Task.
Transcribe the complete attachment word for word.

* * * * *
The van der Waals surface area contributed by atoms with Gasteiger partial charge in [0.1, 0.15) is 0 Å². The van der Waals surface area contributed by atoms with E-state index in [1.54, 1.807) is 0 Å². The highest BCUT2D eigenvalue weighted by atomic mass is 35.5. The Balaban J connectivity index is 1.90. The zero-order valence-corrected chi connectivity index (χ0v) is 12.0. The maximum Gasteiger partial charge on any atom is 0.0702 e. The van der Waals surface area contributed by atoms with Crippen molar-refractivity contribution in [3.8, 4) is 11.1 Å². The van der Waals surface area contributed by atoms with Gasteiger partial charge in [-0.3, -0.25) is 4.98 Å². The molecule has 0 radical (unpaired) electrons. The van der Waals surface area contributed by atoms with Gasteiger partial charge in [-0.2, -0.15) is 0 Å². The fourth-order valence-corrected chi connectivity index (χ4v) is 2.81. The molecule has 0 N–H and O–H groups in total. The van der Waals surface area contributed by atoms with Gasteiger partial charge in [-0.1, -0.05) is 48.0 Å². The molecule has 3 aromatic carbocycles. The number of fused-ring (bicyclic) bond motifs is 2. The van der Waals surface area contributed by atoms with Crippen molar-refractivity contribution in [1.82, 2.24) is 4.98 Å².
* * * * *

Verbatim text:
The van der Waals surface area contributed by atoms with Gasteiger partial charge in [0.1, 0.15) is 0 Å². The van der Waals surface area contributed by atoms with E-state index in [1.54, 1.807) is 0 Å². The highest BCUT2D eigenvalue weighted by atomic mass is 35.5. The Balaban J connectivity index is 1.90. The zero-order valence-corrected chi connectivity index (χ0v) is 12.0. The maximum Gasteiger partial charge on any atom is 0.0702 e. The van der Waals surface area contributed by atoms with Crippen molar-refractivity contribution in [3.8, 4) is 11.1 Å². The van der Waals surface area contributed by atoms with Gasteiger partial charge in [-0.3, -0.25) is 4.98 Å². The molecule has 0 radical (unpaired) electrons. The van der Waals surface area contributed by atoms with Gasteiger partial charge in [-0.2, -0.15) is 0 Å². The fourth-order valence-corrected chi connectivity index (χ4v) is 2.81. The molecule has 0 N–H and O–H groups in total. The van der Waals surface area contributed by atoms with Gasteiger partial charge in [-0.1, -0.05) is 48.0 Å². The molecule has 3 aromatic carbocycles. The number of fused-ring (bicyclic) bond motifs is 2. The van der Waals surface area contributed by atoms with Crippen molar-refractivity contribution in [1.82, 2.24) is 4.98 Å².